In 294 B.C. he was defeated at Mantineia by Demetrius Poliorcetes, who invaded Laconia, gained a second victory close to Sparta, and was on the point of taking the city itself when he was called t So Plut.
In 455 Tolmides ravaged Laconia and secured Naupactus on the Corinthian gulf; in 4544 Pericles himself defeated the Sicyonians, and made a descent upon Oeniadae at the mouth of the gulf, and in 453 conducted a cleruchy to the Thracian Chersonese.
St Elias or Pentedaktylon), the highest mountain ridge in the Peloponnese, separating Laconia from Messenia.
The exiles were settled by Sparta in Thyreatis, on the frontiers of Laconia and Argolis.
Lysander as ephor proposed on behalf of Agis that all debts sbould be cancelled and that Laconia should be divided into 19,500 lots, of which 4500 should be given to Spartiates, whose number was to be recruited from the best of the perioeci and foreigners, and the remaining 15,000 to perioeci who could bear arms. The Agiad king Leonidas having prevailed on the council to reject this measure, though by a majority of only one, was deposed in favour of his son-in-law Cleombrotus, who assisted Agis in bearing down opposition by the threat of force.
In 1630 there arrived another band of settlers sent over by the Laconia Company.
According to the Spartans, the image of Artemis was transported by Orestes and Iphigeneia to Laconia, where the goddess was worshipped as Artemis Orthia, the human sacrifices originally offered to her being abolished by Lycurgus and replaced by the flogging of youths (diamastigosis, Pausan.
(For the Helots in Laconia, see Helots.) Rome.
A city of Peloponnesus on the east coast of Laconia, distinguished by the epithet of Limera (either "The Well-havened" or " The Hungry ").
The eastern portion of Laconia consists of a far more broken range of hill country, rising in Mt.
Laconia has no rivers of importance except the Eurotas and its largest tributary the Oenus (mod.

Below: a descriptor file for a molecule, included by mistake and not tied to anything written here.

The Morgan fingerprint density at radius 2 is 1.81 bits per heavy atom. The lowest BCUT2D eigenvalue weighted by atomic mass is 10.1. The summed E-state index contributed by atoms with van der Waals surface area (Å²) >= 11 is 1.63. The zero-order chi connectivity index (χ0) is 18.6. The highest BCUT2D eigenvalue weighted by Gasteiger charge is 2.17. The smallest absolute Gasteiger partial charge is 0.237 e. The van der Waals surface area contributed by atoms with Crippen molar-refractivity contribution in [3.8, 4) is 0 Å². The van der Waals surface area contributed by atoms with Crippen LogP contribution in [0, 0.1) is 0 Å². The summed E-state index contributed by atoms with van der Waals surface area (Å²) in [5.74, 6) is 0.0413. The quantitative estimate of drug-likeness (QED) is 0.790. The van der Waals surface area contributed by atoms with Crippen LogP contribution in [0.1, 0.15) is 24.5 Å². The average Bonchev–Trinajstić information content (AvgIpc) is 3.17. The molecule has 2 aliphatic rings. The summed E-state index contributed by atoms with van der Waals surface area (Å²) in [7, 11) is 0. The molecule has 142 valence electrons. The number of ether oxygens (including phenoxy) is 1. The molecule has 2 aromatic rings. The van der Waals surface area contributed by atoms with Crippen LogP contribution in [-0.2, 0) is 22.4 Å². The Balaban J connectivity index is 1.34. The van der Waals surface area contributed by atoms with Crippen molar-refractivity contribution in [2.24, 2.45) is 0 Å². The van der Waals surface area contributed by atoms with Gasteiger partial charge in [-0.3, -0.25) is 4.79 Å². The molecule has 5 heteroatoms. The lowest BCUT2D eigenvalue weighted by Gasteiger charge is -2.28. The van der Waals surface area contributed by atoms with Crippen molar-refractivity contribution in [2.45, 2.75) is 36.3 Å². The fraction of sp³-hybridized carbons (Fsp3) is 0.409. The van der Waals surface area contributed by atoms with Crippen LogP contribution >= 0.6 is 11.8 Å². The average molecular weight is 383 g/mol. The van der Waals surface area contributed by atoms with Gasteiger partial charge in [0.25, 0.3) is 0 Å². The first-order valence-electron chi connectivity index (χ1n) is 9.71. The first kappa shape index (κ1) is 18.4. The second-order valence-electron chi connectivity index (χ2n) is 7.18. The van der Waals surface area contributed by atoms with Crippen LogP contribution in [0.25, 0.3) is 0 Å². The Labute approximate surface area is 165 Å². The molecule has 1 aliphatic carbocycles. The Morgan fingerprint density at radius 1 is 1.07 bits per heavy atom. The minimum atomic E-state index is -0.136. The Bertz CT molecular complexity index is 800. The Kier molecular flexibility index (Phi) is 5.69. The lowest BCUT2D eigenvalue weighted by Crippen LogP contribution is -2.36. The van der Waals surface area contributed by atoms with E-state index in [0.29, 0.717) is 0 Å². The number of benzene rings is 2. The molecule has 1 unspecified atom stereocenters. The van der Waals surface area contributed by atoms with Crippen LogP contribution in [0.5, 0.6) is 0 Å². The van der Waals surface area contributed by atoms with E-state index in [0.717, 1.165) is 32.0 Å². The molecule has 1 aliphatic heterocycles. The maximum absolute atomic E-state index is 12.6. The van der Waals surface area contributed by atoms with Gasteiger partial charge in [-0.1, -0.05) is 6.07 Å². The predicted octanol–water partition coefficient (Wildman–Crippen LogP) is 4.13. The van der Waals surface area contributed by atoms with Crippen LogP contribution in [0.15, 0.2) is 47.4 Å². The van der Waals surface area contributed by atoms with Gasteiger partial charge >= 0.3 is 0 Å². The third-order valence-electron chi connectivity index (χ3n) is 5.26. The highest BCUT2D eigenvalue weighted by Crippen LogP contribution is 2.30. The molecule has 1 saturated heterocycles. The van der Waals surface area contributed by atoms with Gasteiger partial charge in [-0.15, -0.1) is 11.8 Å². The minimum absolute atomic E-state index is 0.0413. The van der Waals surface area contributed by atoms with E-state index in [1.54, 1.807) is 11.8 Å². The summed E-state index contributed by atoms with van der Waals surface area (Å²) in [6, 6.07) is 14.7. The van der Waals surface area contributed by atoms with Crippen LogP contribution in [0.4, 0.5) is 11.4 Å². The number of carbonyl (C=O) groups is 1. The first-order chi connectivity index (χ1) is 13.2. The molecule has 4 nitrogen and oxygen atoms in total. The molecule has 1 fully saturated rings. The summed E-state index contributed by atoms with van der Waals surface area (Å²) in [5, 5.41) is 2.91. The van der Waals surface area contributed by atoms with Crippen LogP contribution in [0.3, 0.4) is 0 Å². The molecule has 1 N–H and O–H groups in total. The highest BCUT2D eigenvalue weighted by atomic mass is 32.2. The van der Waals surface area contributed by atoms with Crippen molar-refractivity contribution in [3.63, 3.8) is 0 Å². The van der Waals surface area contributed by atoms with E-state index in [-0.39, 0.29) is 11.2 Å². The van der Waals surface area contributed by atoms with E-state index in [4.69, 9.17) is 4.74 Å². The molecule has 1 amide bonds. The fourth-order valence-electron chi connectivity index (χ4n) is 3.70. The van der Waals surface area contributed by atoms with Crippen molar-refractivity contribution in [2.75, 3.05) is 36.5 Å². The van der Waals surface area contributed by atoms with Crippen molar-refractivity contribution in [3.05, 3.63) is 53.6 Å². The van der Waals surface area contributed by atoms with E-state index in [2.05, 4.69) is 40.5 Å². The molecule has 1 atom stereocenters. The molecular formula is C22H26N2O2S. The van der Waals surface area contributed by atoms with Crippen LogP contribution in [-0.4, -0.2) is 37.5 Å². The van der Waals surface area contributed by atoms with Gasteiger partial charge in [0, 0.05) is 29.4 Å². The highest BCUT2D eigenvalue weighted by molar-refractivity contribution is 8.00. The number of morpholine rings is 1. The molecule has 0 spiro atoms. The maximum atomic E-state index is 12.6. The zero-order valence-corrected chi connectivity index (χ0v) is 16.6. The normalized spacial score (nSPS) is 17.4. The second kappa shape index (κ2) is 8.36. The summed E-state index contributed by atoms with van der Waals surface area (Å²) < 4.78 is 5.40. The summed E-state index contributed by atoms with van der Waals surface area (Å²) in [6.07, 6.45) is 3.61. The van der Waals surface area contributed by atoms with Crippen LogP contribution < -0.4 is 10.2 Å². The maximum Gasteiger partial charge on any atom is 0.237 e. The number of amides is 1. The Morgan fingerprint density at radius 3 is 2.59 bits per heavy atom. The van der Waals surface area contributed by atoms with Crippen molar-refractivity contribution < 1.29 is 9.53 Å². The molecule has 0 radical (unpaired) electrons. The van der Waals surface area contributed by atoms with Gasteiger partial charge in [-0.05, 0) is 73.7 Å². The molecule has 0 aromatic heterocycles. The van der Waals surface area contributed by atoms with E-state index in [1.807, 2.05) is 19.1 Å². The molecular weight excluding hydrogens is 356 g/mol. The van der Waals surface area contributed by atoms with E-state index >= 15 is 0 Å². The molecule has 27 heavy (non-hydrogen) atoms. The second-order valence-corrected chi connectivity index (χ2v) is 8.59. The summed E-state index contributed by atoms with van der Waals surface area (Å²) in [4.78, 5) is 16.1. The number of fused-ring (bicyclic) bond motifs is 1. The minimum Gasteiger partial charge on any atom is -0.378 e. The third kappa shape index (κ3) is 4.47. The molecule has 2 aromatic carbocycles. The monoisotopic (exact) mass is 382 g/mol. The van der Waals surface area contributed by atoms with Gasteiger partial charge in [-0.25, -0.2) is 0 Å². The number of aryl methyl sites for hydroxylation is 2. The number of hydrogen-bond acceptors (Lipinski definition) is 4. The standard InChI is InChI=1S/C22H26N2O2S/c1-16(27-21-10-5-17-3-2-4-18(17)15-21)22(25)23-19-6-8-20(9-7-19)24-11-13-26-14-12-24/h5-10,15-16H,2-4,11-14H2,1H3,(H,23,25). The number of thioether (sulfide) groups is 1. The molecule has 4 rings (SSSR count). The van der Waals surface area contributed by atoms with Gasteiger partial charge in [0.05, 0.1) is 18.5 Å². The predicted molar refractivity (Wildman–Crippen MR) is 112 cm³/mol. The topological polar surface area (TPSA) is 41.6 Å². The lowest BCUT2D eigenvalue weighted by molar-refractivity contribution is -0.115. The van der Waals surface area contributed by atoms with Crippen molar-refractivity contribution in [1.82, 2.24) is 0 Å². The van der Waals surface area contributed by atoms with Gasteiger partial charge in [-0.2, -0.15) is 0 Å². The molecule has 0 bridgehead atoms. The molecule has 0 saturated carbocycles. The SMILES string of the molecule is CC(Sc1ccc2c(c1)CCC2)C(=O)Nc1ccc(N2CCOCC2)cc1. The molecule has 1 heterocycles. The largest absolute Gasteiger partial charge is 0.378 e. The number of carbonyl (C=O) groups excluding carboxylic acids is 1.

Laconia has few good harbours, nor are there any islands lying off its shores with the exception of Cythera (Cerigo), S.
Phoenician traders, too, visited the shores of the Laconian Gulf, and there are indications of trade at a very early period between Laconia and Crete, e.g.
In the Homeric poems Laconia appears as the realm of an Achaean prince, Menelaus, whose capital was perhaps Therapne on the left bank of the Eurotas, S.E.
Of Sparta; the Achaean conquerors, however, probably contented themselves with a suzerainty over Laconia and part of Messenia and were too few to occupy the whole land.
The Achaean kingdom fell before the incoming Dorians, and throughout the classical period the history of Laconia is that of its capital Sparta (q.v.).
395 a Gothic horde under Alaric devastated Laconia, and subsequently it was overrun by large bands of Slavic immigrants.
The district has been divided into two departments (nomes), Lacedaemon and Laconia, with their capitals at Sparta and Gythium respectively.
Pop. of Laconia (1907) 61,522.
Until 1904 archaeological research in Laconia was carried on only sporadically.
Laconia, New Hampshire >>
The last of these attempts resulted in the " Dorian conquest " of the "Achaeans " and " Ionians " of Peloponnese, and in the assignment of Argolis, Laconia and Messenia to the Heracleid leaders, Temenus, Aristodemus and Cresphontes respectively; of Elis to their Aetolian allies; and of the north coast to the remnants of the conquered Achaeans.
The conquest of Laconia at least is represented in 5th-century tradition as immediate and complete, though one legend admits the previous death of the Heracleid leader Aristodemus, and another describes a protracted struggle in the case of Corinth.